Viability of Viruses in Suspended Aerosols and Stationary Droplets as a Function of Relative Humidity and Media Composition

TR Number



Journal Title

Journal ISSN

Volume Title


Virginia Tech


The transmission of some infectious diseases requires that pathogens can survive (i.e., remain infectious) in the environment, outside the host. The viability of pathogens that are immersed in aerosols and droplets is affected by factors such as relative humidity (RH) and the chemical composition of the liquid media, but the effects of these stressors on the viability of viruses have not been extensively studied. The overall objective of this work was to investigate the effects of RH and media composition on the viability of viruses in suspended aerosols and stationary droplets. We used a custom rotating drum to study the viability of airborne 2009 pandemic influenza A(H1N1) virus across a wide range of RHs. Viruses in culture medium supplemented with material from the apical surface of differentiated primary human airway epithelial cells remained equally infectious for 1 hour at all RH levels tested. We further investigated the viability of two model viruses, MS2 and Φ6, in suspended aerosols and stationary droplets consisting of culture media. Contrary to the results for influenza virus, we observed a U-shaped viability pattern against RH, where viruses retained their viability at low and extreme high RHs, but decayed significantly at intermediate to high RHs. By characterizing the droplet evaporation kinetics, we demonstrated that RH mediated the evaporation rate of droplets, induced changes in solute concentrations, and modulated the cumulative dose of solutes to which viruses were exposed as droplets evaporated. We proposed that the decay of viruses in droplets follows disinfection kinetics. Lastly, we manipulated the chemical composition of media to explore the stability of viruses as a function of pH and salt, protein, and surfactant concentrations. Results suggested that the effects of salt and surfactant were RH and strain-dependent. Acidic and basic media effectively inactivated enveloped virus. Protein had protective effect on both non-enveloped and enveloped viruses. Results from this work has advanced the understanding of virus viability in the environment and has significant implications for understanding infectious disease transmission.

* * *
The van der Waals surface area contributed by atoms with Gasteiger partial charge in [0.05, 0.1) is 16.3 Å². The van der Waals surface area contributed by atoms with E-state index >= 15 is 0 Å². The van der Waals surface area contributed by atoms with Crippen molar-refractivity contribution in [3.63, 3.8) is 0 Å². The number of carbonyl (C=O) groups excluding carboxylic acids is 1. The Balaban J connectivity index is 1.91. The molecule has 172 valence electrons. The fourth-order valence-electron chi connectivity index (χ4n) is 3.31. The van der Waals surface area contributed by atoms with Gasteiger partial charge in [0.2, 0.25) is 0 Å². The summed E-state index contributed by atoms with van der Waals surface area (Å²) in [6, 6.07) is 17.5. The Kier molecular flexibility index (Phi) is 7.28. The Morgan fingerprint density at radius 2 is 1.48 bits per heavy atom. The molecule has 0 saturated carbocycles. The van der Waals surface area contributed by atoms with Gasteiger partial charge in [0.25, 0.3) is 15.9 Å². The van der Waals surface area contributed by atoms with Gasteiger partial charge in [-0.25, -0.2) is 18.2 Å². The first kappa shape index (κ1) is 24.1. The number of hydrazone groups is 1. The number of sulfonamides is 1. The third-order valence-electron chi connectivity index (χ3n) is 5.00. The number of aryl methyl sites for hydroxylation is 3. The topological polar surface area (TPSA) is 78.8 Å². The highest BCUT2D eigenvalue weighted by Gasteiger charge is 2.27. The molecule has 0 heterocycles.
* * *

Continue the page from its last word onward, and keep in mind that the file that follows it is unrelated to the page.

virus, viability, infectious disease, aerosols, droplets, relative humidity, influenza